Video Interview: Discussing the Iowa Supreme Court's Ruling Regarding the "Irresistible" Dental Assistant with LXBN TV

Following up on my post on the subject, I had the opportunity to speak with Colin O'Keefe of LXBN regarding Nelson v. Knight, the case where the Iowa Supreme Court ruled that a dentist was not wrong in firing his assistant for being irresistible. In the interview, I explain the basics of the case and why I think the Court erred in its ruling. 

Iowa Supreme Court Affirms Firing of Attractive Assistant Because She is Attractive

The Iowa Supreme Court ruled in favor of a dentist who fired a dental assistant because she was too attractive.  The dentist said he and his wife found the assistant to be a threat to their marriage.  Basing its decision on the Iowa Civil Rights Act, the high court said the termination was justified because it was based on emotions, not gender.  The employer's lawyer said this was a victory for family values, because the assistant was terminated to save his marriage.  Dr. James Knight fired Melissa Nelson, a ten year employee, after she started wearing clothing that was too tight.  

After firing Ms. Nelson, Dr. Knight replaced her with another female worker.  His workforce is all female.  See Mother Jones report.  Over the years, Dr. Knight told Ms. Nelson her attire was distracting and would ask her to wear a lab coat.  Ms. Nelson denied her clothing was tight or inappropriate. 

During the last six months of her employment, the doctor and the assistant texted each other regarding their respective families.  One or two texts were somewhat intimate, but most were innocuous.  The doctor' wife discovered the texts and demanded that the doctor fire Ms. Nelson.  They met with their pastor and he agreed.  Dr. Knight met with Ms. Nelson with his pastor present.  He fired the long-time assistant saying she had become a "detriment" to his family. 

Ms. Nelson's husband called Dr. Knight.  With the pastor present, they spoke.  The dentist said Ms. Nelson was the best assistant he had ever had.  But, they were getting too close personally. 

Ms. Nelson claimed she was fired because of her gender.  She did not allege Dr. Knight had harassed her.  The Iowa Supreme Court relied on state and federal cases that found terminations based on jealousy were not due to gender.  When an employer fires an employee with whom he has had an affair and the wife becomes jealous, those decisions find the termination to not violate the pertinent discrimination statute.  That is, treating one gender better than another is permissible when the relationship is due a concensual relationship with the boss.  See Iowa Supreme Court decision.  In these prior decisions, Title VII is not involved because the termination is based on sexual conduct, not on gender, said the Iowa Supreme Court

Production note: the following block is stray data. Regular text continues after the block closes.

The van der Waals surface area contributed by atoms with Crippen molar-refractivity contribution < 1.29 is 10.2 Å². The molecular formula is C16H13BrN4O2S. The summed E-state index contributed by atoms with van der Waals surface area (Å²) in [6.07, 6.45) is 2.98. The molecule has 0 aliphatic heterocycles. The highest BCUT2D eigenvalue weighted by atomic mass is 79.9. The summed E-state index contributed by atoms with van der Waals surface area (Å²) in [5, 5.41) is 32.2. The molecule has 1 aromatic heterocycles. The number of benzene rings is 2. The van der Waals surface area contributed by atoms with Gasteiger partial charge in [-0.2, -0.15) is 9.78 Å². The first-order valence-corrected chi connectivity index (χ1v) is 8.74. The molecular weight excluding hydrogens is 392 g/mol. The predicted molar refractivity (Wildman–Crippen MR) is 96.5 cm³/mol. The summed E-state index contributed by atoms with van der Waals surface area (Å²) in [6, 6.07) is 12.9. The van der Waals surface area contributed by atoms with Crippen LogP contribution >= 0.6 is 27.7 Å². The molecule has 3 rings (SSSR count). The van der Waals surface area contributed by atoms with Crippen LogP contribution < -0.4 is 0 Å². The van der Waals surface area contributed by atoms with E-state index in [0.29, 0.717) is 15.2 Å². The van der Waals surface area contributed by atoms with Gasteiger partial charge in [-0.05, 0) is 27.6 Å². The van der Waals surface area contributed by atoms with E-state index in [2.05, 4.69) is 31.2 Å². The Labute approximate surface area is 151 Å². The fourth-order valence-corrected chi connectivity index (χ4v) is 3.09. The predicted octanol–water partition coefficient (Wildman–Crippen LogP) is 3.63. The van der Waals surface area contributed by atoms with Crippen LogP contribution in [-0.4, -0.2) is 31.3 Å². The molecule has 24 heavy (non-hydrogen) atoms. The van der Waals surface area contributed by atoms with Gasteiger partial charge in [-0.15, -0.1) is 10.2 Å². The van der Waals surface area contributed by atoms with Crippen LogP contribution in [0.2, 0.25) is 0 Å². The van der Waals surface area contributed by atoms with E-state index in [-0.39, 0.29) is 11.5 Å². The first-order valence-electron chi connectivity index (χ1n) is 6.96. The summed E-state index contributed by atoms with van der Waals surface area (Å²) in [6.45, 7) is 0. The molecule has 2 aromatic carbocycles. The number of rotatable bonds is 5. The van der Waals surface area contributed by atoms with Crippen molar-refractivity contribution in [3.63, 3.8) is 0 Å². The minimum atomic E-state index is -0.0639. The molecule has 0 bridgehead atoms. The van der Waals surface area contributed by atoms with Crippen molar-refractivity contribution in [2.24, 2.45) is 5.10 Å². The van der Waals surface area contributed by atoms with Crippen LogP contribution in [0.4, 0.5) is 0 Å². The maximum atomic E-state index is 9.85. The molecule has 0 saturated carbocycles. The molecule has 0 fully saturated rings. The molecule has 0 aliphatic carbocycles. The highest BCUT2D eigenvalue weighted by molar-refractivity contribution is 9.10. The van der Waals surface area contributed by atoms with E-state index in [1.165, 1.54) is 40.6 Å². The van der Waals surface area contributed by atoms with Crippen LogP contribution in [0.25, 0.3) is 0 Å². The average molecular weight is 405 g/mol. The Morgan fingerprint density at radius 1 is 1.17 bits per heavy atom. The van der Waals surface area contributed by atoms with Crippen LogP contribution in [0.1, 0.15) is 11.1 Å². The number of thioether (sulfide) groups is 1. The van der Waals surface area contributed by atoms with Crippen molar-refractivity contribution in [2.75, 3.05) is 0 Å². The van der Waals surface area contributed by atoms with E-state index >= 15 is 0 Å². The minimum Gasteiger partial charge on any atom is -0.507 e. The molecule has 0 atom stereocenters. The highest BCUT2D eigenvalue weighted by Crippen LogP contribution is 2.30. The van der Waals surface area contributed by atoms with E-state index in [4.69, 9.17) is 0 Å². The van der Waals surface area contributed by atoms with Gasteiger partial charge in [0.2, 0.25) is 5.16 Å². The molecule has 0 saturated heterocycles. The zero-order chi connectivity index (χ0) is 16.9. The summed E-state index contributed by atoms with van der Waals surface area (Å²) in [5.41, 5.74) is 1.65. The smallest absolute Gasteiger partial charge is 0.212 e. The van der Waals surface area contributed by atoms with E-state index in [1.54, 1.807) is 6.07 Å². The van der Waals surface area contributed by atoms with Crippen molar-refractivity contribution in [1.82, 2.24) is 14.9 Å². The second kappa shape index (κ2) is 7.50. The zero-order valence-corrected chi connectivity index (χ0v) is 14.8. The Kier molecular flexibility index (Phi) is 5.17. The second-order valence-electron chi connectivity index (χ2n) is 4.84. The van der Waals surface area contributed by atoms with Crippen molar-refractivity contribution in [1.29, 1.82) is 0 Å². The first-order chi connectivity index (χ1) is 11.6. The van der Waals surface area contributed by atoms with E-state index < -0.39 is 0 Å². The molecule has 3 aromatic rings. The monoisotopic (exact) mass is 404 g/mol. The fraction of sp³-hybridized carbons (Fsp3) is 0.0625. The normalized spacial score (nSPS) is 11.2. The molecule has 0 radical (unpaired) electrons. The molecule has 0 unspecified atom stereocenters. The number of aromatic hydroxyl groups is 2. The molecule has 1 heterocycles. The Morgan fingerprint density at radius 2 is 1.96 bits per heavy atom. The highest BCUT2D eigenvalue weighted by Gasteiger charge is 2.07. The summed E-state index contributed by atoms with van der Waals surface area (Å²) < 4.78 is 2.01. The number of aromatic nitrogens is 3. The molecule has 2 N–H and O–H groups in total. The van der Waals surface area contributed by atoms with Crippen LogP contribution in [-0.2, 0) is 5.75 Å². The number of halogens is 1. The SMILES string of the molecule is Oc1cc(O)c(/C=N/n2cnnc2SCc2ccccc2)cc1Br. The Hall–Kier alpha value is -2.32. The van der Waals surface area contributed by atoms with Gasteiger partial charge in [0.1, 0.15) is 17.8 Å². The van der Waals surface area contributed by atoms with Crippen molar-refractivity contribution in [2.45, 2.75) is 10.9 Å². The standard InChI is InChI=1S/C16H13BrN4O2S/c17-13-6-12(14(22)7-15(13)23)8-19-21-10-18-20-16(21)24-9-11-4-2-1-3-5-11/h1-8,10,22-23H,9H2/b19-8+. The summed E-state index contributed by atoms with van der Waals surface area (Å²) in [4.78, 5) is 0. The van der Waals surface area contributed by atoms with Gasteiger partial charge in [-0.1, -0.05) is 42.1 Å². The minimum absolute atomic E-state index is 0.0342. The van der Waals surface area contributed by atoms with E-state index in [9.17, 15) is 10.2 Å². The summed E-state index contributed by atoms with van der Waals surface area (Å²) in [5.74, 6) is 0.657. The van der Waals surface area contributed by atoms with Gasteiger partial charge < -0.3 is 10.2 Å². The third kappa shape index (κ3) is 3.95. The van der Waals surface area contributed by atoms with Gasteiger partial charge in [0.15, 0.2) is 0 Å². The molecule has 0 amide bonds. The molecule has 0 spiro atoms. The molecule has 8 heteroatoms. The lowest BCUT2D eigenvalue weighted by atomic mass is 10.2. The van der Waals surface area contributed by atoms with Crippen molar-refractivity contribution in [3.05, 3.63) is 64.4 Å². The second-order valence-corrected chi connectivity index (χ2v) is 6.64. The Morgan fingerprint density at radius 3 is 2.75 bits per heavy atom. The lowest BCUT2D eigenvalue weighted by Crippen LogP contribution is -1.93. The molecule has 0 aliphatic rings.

But, in this case, the female employee did not engage in flirtatious behavior.  The plaintiff argues rightly that she was targeted simply because of her gender.  In strained reasoning the court found the employer, Dr. Knight, to have been motivated by his wife's jealousy, not by Ms. Nelson's gender.  The court was troubled by the difficult choice.  On the one hand, the employer could, based on this decision, terminate several female employees based on the possibility he might seek an affair in the future.  But, on the other hand, any termination decision based on a consensual relationship could be challenged because the affair could not happen but for the person's gender. 

The Iowa high court noted that Ms. Nelson applied some gender stereotyping when she questioned why Ms. Nelson would not be anxious to get home after work to be with her husband and children.  The assistant would sometimes stay at the office after work had ended.  But, said the court, the plaintiff did not allege gender stereotyping.  

This is a difficult call for all courts.  The caselaw is clear that in a consensual relationship, both employees should be treated the same.  If the female worker is fired, then the male manager should also be terminated.  But, how can the boss be fired?  So, instead, the courts engage in strained reasoning about what truly motivated the boss when he fired the female worker.  This decision arose after the employer moved for summary judgment.  The court should have simply found sufficient factual issue to allow Ms. Nelson' claim to go to a jury.  Doubts about motivation should always be resolved by a jury.